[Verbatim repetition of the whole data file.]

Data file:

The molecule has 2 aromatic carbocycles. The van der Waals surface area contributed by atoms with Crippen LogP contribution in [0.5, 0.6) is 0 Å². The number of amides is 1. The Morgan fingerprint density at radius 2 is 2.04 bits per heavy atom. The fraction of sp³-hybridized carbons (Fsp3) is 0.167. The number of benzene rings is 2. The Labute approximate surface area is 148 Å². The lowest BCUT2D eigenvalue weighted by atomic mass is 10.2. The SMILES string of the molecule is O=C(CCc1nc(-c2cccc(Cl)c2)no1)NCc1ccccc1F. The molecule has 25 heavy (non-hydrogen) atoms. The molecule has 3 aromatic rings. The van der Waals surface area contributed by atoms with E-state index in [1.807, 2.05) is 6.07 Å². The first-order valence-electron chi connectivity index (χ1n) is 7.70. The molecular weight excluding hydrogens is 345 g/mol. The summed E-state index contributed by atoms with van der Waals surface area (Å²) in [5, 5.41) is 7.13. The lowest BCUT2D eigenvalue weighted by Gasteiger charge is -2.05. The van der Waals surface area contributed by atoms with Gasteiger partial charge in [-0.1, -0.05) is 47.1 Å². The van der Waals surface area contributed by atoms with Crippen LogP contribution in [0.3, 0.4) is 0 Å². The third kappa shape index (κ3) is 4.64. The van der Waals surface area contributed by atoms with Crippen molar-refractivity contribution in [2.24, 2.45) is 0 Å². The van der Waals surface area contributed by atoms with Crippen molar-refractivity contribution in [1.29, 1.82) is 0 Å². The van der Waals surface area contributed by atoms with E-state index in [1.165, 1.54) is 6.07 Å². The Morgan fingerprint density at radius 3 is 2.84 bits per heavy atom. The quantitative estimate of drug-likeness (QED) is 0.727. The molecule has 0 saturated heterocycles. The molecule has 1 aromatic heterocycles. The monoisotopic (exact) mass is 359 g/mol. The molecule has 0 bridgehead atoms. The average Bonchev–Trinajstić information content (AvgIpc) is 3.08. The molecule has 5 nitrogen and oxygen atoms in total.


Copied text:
The molecule has 2 aromatic carbocycles. The van der Waals surface area contributed by atoms with Crippen LogP contribution in [0.5, 0.6) is 0 Å². The number of amides is 1. The Morgan fingerprint density at radius 2 is 2.04 bits per heavy atom. The fraction of sp³-hybridized carbons (Fsp3) is 0.167. The number of benzene rings is 2. The Labute approximate surface area is 148 Å². The lowest BCUT2D eigenvalue weighted by atomic mass is 10.2. The SMILES string of the molecule is O=C(CCc1nc(-c2cccc(Cl)c2)no1)NCc1ccccc1F. The molecule has 25 heavy (non-hydrogen) atoms. The molecule has 3 aromatic rings. The van der Waals surface area contributed by atoms with E-state index in [1.807, 2.05) is 6.07 Å². The first-order valence-electron chi connectivity index (χ1n) is 7.70. The molecular weight excluding hydrogens is 345 g/mol. The summed E-state index contributed by atoms with van der Waals surface area (Å²) in [5, 5.41) is 7.13. The lowest BCUT2D eigenvalue weighted by Gasteiger charge is -2.05. The van der Waals surface area contributed by atoms with Gasteiger partial charge in [-0.1, -0.05) is 47.1 Å². The van der Waals surface area contributed by atoms with Crippen LogP contribution in [0.3, 0.4) is 0 Å². The third kappa shape index (κ3) is 4.64. The van der Waals surface area contributed by atoms with Crippen molar-refractivity contribution in [2.24, 2.45) is 0 Å². The van der Waals surface area contributed by atoms with Crippen molar-refractivity contribution in [1.29, 1.82) is 0 Å². The van der Waals surface area contributed by atoms with E-state index in [1.165, 1.54) is 6.07 Å². The Morgan fingerprint density at radius 3 is 2.84 bits per heavy atom. The quantitative estimate of drug-likeness (QED) is 0.727. The molecule has 0 saturated heterocycles. The molecule has 1 aromatic heterocycles. The monoisotopic (exact) mass is 359 g/mol. The molecule has 0 bridgehead atoms. The average Bonchev–Trinajstić information content (AvgIpc) is 3.08. The molecule has 5 nitrogen and oxygen atoms in total.